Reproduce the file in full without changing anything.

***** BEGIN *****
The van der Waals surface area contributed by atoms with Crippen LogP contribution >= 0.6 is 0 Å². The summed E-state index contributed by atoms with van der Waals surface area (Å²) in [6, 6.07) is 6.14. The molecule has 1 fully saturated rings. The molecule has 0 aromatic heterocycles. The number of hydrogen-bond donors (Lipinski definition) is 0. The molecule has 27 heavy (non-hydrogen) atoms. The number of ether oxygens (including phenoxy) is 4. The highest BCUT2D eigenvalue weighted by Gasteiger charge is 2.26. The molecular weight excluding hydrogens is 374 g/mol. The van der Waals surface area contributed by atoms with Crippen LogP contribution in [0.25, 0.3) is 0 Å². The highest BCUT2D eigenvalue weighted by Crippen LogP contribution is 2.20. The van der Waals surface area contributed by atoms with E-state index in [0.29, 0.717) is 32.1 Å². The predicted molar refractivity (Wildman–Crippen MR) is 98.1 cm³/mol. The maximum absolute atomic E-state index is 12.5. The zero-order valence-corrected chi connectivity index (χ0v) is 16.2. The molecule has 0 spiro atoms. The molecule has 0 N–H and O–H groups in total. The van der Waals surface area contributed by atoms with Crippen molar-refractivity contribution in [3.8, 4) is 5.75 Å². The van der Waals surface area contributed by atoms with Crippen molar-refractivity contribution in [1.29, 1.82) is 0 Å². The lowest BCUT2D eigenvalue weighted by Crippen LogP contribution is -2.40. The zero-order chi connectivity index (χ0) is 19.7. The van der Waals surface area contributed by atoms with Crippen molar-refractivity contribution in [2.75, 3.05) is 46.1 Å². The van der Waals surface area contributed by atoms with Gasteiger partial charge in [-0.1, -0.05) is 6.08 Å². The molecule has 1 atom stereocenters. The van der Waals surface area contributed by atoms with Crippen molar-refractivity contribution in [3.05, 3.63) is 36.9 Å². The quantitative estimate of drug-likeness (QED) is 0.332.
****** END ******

The van der Waals surface area contributed by atoms with Crippen LogP contribution >= 0.6 is 0 Å². The summed E-state index contributed by atoms with van der Waals surface area (Å²) in [6, 6.07) is 6.14. The molecule has 1 fully saturated rings. The molecule has 0 aromatic heterocycles. The number of hydrogen-bond donors (Lipinski definition) is 0. The molecule has 27 heavy (non-hydrogen) atoms. The number of ether oxygens (including phenoxy) is 4. The highest BCUT2D eigenvalue weighted by Gasteiger charge is 2.26. The molecular weight excluding hydrogens is 374 g/mol. The van der Waals surface area contributed by atoms with Crippen LogP contribution in [0.25, 0.3) is 0 Å². The highest BCUT2D eigenvalue weighted by Crippen LogP contribution is 2.20. The van der Waals surface area contributed by atoms with E-state index in [0.29, 0.717) is 32.1 Å². The predicted molar refractivity (Wildman–Crippen MR) is 98.1 cm³/mol. The maximum absolute atomic E-state index is 12.5. The zero-order valence-corrected chi connectivity index (χ0v) is 16.2. The molecule has 0 spiro atoms. The molecule has 0 N–H and O–H groups in total. The van der Waals surface area contributed by atoms with Crippen molar-refractivity contribution in [3.8, 4) is 5.75 Å². The van der Waals surface area contributed by atoms with Crippen molar-refractivity contribution in [1.29, 1.82) is 0 Å². The lowest BCUT2D eigenvalue weighted by Crippen LogP contribution is -2.40. The zero-order chi connectivity index (χ0) is 19.7. The van der Waals surface area contributed by atoms with Crippen molar-refractivity contribution in [2.75, 3.05) is 46.1 Å². The van der Waals surface area contributed by atoms with Gasteiger partial charge in [-0.1, -0.05) is 6.08 Å². The molecule has 1 atom stereocenters. The van der Waals surface area contributed by atoms with Crippen molar-refractivity contribution in [3.05, 3.63) is 36.9 Å². The quantitative estimate of drug-likeness (QED) is 0.332.